Almost all of us agree that good character is the centerpiece of authentic first-rate leadership. Good character is the key to good leadership because people tend to follow whatever standard the leader sets. Recent studies in moral intelligence show that the level of morality exercised by a company's character consistently affects the bottom line. It takes good character to grapple with reality. It takes good character to treat people right. It takes good character to build unity among networks of people and causes. Thus every situation that a leader might face calls for the same three attributes: humility, courage, and honesty.
Most leaders have the willingness to improve their character, but so often they are not told how to do so. How do leaders learn to lead "above the line," so to speak? How can leaders grow in self-awareness? How can leaders learn to look inwardly? How can they keep themselves from becoming too defensive to accept the kind of feedback that they need?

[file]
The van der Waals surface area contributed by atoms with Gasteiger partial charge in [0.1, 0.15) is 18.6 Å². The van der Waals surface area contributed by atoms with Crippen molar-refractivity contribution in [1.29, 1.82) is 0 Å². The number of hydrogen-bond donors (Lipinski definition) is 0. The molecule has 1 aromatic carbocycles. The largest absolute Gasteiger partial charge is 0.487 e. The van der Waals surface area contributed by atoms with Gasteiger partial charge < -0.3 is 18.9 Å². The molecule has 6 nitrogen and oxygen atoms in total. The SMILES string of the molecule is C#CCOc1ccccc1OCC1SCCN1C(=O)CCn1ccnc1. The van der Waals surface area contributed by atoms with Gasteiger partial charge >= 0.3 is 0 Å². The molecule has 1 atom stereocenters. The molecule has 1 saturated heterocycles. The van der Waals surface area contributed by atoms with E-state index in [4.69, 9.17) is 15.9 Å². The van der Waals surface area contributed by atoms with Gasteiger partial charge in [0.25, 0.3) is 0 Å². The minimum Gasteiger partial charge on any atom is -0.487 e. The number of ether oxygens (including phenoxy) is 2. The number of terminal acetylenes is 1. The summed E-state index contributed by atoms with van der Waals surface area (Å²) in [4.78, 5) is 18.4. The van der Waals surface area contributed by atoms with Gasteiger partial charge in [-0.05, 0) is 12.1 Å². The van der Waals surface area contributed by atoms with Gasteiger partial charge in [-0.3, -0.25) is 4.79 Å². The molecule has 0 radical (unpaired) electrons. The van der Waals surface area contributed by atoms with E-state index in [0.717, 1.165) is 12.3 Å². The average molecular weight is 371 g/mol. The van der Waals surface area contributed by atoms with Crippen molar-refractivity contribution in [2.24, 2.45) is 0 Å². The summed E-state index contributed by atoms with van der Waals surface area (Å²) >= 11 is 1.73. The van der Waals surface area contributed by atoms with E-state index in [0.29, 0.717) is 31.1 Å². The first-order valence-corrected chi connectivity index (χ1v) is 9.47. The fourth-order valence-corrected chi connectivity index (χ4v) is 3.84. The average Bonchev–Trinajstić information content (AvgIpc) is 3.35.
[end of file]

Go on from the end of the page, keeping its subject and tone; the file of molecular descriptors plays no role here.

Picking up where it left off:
These questions are important because people are important. Moreover, as research studies show, character deficits lead to financial deficits in the long run. Character deficits are very costly. Qualities such as arrogance and presumptions, cowardice and people pleasing, deception and image management all weigh companies down.
Of course, no leader wants to lead with character deficits. Yet everyone has seen character deficits play out. I have seen them play out in various studies that I conducted while earning my MBA. I have seen them play out in magazine and newspaper articles. I have seen them in my place of employment. Most vividly, I have seen them in myself.
In what ways have you seen the link between character quality and leadership quality?